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 ‘ Suffolk heritage he holds). Even the name Bury St Edmunds sounds special and intriguing. I shall always cherish taking them to the Abbey Gardens to feed the ducks and play hide and seek in and around the ruins. And no trip was complete without a stop-off at the menagerie on the edge of the gardens. Is it still there, I wonder.
And, of course, Bury had even had its own distinctive smell – that strange merging of the aromas from the Greene King brewery and the sugar beet factory. Frankly, I could take the former and leave the latter but on days when the wind was
in the right direction and the smells met somewhere over Abbeygate Street it did often feel you were in the middle of some gigantic bell jar!
Beyond the town boundaries of course there are attractions like West
Stow Anglo Saxon Village, Ickworth House, Nowton Park, Melford Hall, Lavenham...all that living history to visit just a moment’s drive away.
I could go on – but the editor would rightly stop too much of the lyrical waxing from my direction – but suffice to say I remain, all those years later a huge fan of a town which will always hold a place in my heart. And being asked to write this piece has just confirmed that a re-visit is long overdue after almost ten years since my only question is, does the IPA still taste as good in the Masons’ Arms?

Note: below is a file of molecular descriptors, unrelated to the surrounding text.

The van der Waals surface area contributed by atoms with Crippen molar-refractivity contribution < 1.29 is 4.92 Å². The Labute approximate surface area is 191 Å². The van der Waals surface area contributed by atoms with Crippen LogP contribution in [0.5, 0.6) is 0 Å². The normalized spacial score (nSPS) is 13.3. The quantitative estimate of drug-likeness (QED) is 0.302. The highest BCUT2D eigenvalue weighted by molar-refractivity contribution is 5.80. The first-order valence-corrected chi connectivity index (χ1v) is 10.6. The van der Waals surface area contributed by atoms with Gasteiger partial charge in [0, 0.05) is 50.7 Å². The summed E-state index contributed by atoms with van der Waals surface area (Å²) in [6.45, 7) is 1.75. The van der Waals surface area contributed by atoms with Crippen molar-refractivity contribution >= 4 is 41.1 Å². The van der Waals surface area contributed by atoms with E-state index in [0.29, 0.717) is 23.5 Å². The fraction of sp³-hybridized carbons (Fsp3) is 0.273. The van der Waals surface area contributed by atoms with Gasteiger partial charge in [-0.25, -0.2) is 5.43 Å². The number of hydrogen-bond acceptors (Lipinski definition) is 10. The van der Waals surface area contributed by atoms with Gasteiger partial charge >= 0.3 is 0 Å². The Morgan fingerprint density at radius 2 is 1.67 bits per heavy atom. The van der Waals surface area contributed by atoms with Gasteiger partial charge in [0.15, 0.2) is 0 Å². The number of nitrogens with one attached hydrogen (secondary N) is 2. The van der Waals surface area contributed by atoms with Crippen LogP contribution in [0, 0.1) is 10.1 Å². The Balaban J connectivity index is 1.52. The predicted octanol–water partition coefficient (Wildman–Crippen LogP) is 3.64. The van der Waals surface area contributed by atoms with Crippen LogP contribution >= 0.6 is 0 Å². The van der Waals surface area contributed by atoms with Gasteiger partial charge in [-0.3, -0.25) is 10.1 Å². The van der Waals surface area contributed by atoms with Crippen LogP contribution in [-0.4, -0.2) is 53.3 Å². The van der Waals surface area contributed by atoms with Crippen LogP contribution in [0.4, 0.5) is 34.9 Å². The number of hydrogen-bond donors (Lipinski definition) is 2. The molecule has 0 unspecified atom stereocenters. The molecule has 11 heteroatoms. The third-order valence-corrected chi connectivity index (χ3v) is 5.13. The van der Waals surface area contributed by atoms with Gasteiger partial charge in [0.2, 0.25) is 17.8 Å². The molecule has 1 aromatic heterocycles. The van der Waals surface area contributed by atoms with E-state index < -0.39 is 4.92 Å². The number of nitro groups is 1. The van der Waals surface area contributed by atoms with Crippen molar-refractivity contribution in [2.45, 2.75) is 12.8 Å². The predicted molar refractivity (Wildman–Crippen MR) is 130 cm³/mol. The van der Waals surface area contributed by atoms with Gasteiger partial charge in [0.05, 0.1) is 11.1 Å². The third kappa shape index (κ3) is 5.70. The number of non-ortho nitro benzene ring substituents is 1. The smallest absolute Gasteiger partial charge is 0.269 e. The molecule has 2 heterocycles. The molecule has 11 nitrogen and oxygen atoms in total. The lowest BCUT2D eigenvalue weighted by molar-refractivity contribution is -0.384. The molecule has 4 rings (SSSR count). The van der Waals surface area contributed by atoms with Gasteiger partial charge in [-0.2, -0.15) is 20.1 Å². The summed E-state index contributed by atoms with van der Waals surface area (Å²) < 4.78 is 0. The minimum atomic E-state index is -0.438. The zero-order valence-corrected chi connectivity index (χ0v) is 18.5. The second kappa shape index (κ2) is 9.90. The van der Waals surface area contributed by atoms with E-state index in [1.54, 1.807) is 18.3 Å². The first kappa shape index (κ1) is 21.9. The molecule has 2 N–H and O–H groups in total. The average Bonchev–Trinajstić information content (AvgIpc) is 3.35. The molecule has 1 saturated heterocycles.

Andy Cooper
 Once familiar faces around Bury St Edmunds, photographer Ian Hulland and his journalist wife Marianne Hulland, moved to Devon a few years ago
We love living with our family in Devon with its rolling hills, wild moors and lush greenery but there will always be a place in our hearts for all that makes Bury St Edmunds so special. We miss firstly our friends and neighbours - so many happy hours and laughs. Then the Apex with its eclectic mix of entertainments and art (sadly, there is nothing like it near us). Our walk along the River Lark and the Abbey Gardens is also memorable and again, we have nothing to compare to the attractiveness of that area with its mix of history, activities and, of course, those wonderful blooms every year.
The market is a treat whenever we visit, plus the variety of shops and places to eat and drink sociably (yes, even now), the busy-ness of its streets. Nowton Park (almost in Bury) was a regular enjoyment, the Theatre Royal is a true gem as is the Abbeygate Cinema (and Pat Church, of course). And then there's the people who pour their hearts and hands, often voluntarily, into making Bury such a great place in which to live and work. It goes without saying that one of us misses the local brews!
Do we regret moving to Devon? No. Will we always miss Bury? Yes.

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